Last summer, the Israel Museum unveiled a gorgeous renovation that builds on its architectural legacy, with new and reopened galleries showcasing the country’s finest collections of art, archaeology and Judaica. Then there’s the 5-year-old Holocaust History Museum at the Yad Vashem complex, whose exhibits atop a scenic bluff near Mount Herzl have always been a top draw; this is probably the most comprehensive and among the most thoughtful of all Holocaust museums, and a must-see.

2. Rio de Janeiro. Another perpetually wonderful destination, Brazil’s sexiest city has long suffered a crime-plagued reputation, which worsened in the last decade. But with the World Cup preparations under way, police and other government bureaus are getting serious about tourist safety — raiding some of the notorious “favela” slums, confronting drug gangs, and putting security where it’s most visible to make visitors feel safe.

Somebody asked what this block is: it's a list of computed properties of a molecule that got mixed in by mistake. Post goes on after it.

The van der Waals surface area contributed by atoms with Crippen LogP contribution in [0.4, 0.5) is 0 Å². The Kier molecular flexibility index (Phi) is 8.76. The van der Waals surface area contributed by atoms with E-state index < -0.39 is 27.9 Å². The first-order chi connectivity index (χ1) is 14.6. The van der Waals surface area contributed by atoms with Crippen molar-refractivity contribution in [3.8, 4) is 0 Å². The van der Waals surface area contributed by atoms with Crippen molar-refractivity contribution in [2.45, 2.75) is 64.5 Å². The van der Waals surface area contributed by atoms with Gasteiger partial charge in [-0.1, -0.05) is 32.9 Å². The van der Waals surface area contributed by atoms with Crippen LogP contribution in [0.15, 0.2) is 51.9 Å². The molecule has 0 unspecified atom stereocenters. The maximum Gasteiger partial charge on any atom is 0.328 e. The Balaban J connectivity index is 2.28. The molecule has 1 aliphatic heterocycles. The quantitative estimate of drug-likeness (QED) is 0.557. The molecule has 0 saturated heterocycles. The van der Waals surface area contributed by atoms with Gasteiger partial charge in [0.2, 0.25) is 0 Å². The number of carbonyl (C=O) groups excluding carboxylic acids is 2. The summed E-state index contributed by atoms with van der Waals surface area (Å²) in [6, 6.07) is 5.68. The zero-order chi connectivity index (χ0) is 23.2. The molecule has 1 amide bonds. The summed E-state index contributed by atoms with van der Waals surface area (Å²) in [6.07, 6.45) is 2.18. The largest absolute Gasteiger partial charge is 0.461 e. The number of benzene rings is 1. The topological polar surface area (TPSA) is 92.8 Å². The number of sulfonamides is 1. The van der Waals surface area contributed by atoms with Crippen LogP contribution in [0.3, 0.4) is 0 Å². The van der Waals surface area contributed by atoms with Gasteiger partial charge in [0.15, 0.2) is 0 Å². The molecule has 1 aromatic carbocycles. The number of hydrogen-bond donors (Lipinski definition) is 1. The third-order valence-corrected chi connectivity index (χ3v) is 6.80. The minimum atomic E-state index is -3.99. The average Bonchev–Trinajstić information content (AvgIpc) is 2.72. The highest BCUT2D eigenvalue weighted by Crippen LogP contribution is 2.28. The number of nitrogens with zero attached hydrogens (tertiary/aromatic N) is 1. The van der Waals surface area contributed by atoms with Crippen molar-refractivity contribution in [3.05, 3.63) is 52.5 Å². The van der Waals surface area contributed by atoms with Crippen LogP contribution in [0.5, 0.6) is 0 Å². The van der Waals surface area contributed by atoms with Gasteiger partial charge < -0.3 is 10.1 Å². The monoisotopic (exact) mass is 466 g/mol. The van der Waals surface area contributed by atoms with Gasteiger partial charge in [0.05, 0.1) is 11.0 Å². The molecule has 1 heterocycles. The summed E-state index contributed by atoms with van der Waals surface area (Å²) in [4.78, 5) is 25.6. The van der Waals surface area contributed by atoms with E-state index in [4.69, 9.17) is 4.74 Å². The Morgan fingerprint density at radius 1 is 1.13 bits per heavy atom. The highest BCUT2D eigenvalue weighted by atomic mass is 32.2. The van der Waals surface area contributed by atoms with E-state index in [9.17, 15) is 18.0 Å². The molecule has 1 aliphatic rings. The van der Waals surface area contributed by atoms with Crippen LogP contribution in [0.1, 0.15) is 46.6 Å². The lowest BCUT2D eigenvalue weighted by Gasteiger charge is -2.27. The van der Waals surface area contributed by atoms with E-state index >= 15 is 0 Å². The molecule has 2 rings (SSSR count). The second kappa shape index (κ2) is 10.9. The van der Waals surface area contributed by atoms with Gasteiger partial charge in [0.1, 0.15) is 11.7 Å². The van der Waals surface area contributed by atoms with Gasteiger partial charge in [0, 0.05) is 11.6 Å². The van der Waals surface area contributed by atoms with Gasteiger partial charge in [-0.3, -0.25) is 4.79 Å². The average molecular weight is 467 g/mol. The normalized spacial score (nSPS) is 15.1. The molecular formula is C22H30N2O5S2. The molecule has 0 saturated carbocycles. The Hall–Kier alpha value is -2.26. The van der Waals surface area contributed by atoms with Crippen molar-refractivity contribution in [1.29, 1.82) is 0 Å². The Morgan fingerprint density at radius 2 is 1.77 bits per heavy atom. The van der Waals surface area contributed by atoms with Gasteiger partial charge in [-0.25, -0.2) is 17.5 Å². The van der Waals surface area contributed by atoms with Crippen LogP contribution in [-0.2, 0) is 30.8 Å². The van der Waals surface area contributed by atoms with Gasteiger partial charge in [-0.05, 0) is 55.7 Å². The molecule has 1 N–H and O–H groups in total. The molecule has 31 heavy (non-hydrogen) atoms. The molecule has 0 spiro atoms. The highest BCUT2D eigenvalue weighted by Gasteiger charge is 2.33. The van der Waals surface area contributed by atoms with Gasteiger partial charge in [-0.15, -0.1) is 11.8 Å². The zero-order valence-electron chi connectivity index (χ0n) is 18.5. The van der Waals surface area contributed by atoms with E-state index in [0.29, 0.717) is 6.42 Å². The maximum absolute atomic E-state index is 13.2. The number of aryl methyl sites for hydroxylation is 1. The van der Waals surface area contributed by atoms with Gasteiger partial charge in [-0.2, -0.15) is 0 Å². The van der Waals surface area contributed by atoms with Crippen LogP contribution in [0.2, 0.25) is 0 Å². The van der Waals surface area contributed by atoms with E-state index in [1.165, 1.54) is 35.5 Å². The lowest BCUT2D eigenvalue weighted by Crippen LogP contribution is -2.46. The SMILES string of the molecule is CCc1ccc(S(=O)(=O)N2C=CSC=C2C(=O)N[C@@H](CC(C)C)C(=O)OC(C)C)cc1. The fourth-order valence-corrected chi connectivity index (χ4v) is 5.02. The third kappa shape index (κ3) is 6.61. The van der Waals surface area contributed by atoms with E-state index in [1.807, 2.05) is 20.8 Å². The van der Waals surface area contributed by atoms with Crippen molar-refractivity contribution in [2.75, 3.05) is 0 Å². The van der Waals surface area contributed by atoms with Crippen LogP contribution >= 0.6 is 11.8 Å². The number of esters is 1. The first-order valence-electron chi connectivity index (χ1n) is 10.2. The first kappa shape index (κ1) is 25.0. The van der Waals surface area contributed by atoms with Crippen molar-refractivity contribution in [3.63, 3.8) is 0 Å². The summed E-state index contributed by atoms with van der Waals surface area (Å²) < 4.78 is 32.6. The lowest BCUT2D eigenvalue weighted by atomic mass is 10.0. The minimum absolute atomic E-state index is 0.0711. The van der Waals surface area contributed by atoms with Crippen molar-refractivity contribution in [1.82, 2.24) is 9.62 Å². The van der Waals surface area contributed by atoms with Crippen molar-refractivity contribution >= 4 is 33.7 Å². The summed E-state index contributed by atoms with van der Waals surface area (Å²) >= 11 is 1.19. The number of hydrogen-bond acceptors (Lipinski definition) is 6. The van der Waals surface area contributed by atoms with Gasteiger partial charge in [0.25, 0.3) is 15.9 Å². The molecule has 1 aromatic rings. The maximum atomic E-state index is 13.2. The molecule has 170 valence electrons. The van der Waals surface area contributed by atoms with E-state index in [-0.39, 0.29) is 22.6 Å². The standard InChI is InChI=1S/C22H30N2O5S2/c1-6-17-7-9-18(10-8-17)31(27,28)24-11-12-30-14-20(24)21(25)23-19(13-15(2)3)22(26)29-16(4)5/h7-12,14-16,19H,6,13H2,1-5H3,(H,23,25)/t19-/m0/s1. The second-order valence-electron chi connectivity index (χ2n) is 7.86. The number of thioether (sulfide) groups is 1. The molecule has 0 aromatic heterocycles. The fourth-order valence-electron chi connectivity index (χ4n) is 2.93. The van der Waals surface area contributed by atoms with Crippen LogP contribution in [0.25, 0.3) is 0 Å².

Rio has come a long way from the early 2000s, when broad-daylight gunfire scared tourists off the fabled beaches. In anticipation of the visitor wave, the city now boasts a cleaned-up waterfront lined with cafés, as well as several stylish new hotels and restaurants to accommodate the crowd. There’s also improved access for the disabled to transportation, sights and beaches. Cute historic neighborhoods like Lapa or Santa Teresa, with their artisan stalls and sunny plazas, feel safer than ever to wander after dark, and this has lead to a nightlife renaissance. For the soccer-mad or those who’ve always nurtured a samba dream, this is the perfect year to join in a global, Brazilian-style party.

3. Tulûm and the Yucatan. As Brazil has gotten safer, Mexico has been sliding precipitously into drug violence, lawlessness and terrifying headlines. I have a lot of Mexican friends, and those who cross into Tijuana or Juarez say the reports are not exaggerated. But Mexico is a big country, and — as with Israel in times of strife — in the right location, war can feel light years away.

That place might well be the secluded, violence-free Yucatan peninsula, where sleepy, palm-fringed beach towns meet limpid, bathtub-warm Caribbean waters. A brilliant sun ensures temperatures in the 80s most days of winter, when hurricane season is officially over. Yet even during high season, Mexican resorts are suffering this year; bookings are way down, especially from news-rattled Americans. This year you can stay at a four-star beachside resort in the rustic, candlelit town of Tulûm for less than any time in recent memory.